In an ironic fashion, the ability to connect has actually caused a strong disconnect. We are a part of so many different things that it is nearly impossible to embrace the moment and experience it for what it really is, being mindful of everything it embodies, and gaining from it everything that we truly intend.

The article, The Mindful Revolution: The Science of Finding Focus in a Stressed-Out, Multitasking Culture, written by Kate Pickert and published in TIME Magazine the week of February 3, 2014, further elaborates on these ideas. It expounds on the concept of mindfulness, citing interesting research and empirical studies pertaining to the neuropsychological effects and processes that underlie the way we go about our lives.

We live in an unprecedented time in which the access to information is limitless. The information will always be there; perhaps our approach to it is what matters. Our mindfulness may change our experience, allowing us to truly engage in a world replete with ways to divert our attention.

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The Determinants of Success and Wellbeing

Is it fate that allows one to excel while another falters, a pre-determined plan and path for each to follow? How do our decisions and choices affect our lives, especially when coupled with the opportunities that fate presents? Why is it that a select few are in Sochi, Russia this winter to participate in the Olympic Games while the rest of us are merely spectators? Were they chosen? Did they earn it? Was it luck? Perhaps more importantly, does all that even matter: fate, choice, and luck? In fact, is it our perception of the hand we are dealt – our genetics, the opportunities that we encounter, the many other internal and external variables – that ultimately determines our success and wellbeing, both of which are relative to each individual? That individual is the only person truly cognizant of everything that comprises their path and journey and the cards that have been dealt.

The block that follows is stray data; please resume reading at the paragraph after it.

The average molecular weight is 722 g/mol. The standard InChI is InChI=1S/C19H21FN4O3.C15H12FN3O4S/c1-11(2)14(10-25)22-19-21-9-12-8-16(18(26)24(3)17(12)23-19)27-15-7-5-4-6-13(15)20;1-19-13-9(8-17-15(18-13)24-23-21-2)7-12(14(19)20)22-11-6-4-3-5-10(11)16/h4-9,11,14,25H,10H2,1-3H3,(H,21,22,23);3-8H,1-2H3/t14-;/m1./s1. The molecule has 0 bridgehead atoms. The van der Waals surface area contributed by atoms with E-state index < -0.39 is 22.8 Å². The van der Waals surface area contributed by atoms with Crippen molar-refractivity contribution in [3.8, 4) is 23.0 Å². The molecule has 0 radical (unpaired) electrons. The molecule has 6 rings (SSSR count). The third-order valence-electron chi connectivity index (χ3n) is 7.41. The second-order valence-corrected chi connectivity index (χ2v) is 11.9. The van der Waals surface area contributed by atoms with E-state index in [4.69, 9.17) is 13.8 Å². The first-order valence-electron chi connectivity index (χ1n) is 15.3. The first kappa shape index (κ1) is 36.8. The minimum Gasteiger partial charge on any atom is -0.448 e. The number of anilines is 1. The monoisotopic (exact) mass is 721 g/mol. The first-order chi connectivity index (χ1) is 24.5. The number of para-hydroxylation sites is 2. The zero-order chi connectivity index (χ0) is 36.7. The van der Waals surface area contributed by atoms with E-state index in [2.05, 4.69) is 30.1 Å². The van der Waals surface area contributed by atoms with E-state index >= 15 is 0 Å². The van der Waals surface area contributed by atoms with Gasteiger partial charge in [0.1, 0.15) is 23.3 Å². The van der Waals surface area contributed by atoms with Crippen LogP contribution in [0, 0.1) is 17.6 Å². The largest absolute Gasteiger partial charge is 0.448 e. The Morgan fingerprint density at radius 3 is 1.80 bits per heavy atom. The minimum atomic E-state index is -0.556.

As world-class skiers weave down the slopes of Sochi and graceful skaters twirl on the ice of the Olympic Village’s main stadium, hoping and dreaming like all the athletes of the Winter Games of standing on the award podium, it is interesting to wonder how they arrived in that position and imagine the road they traveled to that success and happiness. It does not have to be an international sporting spectacle to provoke such contemplation: what makes the neighborhood Italian restaurant so successful? Why are Picasso’s paintings displayed at the Louvre but the homeless street-painter who exhibits remarkable talent yearns to sell his pieces for a few dollars each? What separates a “good student” from one who struggles? Why does one person’s idea spread and gain steam while another’s never gains traction, a potential business and entrepreneurship halted while another takes off?